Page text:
Not everyone fully “gets” the concept of grade inflation, and that while some classes will grant you an A for sitting down and not speaking, other classes make it far more difficult. So if a student tries hard but still struggles, perhaps because an A is reaching beyond their ability, they get a “low” grade of a B or C.

Which is better for the student: To try hard and to struggle and to push yourself, and only get a C, or to slack off in an easy class and get a free A without learning anything?

Parent’s don’t always care, though, what experiences matter and what builds character. They just want the grades. So when a pressured student is falling behind, they freak out, and they talk to the teacher. Often it dissolves into “Please give me an A, if you don’t my parents will be really mad at me and they won’t get me the car they were gonna give me for graduation.” So teachers feel the pressure, too.

To put myself in the situation: I am in AP Calculus. I’m also close to failing the class. Mostly due to a lack of motivation, but it could’ve legitimately been due to me struggling to understand the material. So if I had a C, or even worse, a D or an F, which are in no way acceptable by my parents, then I am led to believe that I have failed myself in some way, that I was not good enough. Yet, I tried, and certainly I must have learned something. Yet, I could just as easily have dropped out and enrolled in a Geometry or Algebra class, not learning anything because I already know it, but skating through the class and taking away an A. Clearly, another A means another success, right?

Letters are a poor indication of a student’s worth or ability. What you don’t see is how hard they tried for that grade. How long they studied, or how often they goofed off and went on a date rather than practicing their Spanish homework. No, instead expectations of students are rising, which in some ways is good but overall puts pressure on the student.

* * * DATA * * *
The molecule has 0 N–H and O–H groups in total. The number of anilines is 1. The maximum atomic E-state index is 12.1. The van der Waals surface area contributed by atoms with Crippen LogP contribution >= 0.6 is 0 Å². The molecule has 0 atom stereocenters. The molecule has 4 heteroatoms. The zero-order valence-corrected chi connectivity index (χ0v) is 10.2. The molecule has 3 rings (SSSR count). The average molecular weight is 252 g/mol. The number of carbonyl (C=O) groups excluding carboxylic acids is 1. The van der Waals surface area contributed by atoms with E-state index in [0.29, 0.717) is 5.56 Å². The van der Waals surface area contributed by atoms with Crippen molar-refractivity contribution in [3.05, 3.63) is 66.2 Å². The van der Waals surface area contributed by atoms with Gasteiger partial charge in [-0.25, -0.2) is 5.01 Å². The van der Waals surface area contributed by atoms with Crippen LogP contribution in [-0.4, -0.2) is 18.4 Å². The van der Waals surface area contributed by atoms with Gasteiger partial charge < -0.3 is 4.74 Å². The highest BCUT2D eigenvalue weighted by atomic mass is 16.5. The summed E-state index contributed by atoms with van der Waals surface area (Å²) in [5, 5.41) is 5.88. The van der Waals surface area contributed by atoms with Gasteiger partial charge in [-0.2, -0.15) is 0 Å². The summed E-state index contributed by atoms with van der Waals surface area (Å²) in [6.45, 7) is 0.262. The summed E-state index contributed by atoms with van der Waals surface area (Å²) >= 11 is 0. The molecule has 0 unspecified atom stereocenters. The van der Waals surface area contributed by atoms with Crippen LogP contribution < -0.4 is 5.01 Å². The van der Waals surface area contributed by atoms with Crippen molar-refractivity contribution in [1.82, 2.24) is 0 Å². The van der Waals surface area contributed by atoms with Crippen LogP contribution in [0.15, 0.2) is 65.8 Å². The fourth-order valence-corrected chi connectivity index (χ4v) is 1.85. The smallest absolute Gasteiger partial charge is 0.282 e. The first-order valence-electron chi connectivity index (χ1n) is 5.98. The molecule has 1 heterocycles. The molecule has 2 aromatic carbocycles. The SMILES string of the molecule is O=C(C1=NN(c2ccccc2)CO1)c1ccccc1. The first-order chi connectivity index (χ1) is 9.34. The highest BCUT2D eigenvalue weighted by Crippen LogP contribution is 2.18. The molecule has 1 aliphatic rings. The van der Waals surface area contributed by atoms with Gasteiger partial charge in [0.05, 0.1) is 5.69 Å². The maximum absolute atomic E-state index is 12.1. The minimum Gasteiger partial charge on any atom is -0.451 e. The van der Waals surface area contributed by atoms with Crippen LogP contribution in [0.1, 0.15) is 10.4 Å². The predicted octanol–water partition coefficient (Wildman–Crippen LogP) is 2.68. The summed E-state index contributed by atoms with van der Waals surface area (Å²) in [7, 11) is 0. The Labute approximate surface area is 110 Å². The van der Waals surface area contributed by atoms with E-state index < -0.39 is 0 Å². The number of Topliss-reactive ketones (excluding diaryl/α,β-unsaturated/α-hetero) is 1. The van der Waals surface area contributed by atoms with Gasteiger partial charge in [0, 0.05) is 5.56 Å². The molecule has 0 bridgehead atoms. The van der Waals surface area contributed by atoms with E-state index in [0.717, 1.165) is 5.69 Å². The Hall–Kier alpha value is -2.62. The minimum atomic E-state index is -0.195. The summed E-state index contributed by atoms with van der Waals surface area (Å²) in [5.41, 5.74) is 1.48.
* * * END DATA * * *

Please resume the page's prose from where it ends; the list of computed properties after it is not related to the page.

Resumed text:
Don’t judge by grades. There is a general shift in the way colleges view grades, which gives me hope. Instead of looking just at the G.P.A, many colleges now look at what the actual classes were. How many of them. How challenging were they. It’s a positive trend that I hope continues to parents.

The trials and tribulations of a young student’s mind cannot be summarized through the use of a single letter. Grades do not tell you the journey, only the end destination; but in the words of Book, “How you get there is the worthier part.”

And everything changes
And nothing is truly lost
-Neil Gaiman

Academia: Grade Inflation

2 thoughts on “Academia: Grade Inflation

  1. 2

    I tell this story too often, so forgive me but it really did make an impression on me. During the ’60’s you could get a draft deferment by staying in school and getting a certain grade average – I don’t remember what it was. Students used to come to my father and say; “But Dr. Wiman, if I don’t get this grade, I’ll end up in Vietnam!”To which he would reply; “With motivation like that, you couldn’t study?”The story made me uneasy because I was a very poor student – my reading comprehension is not great and I get things mixed up. I understand what drives grade inflation but I’m darned if I know how to get rid of it.

Comments are closed.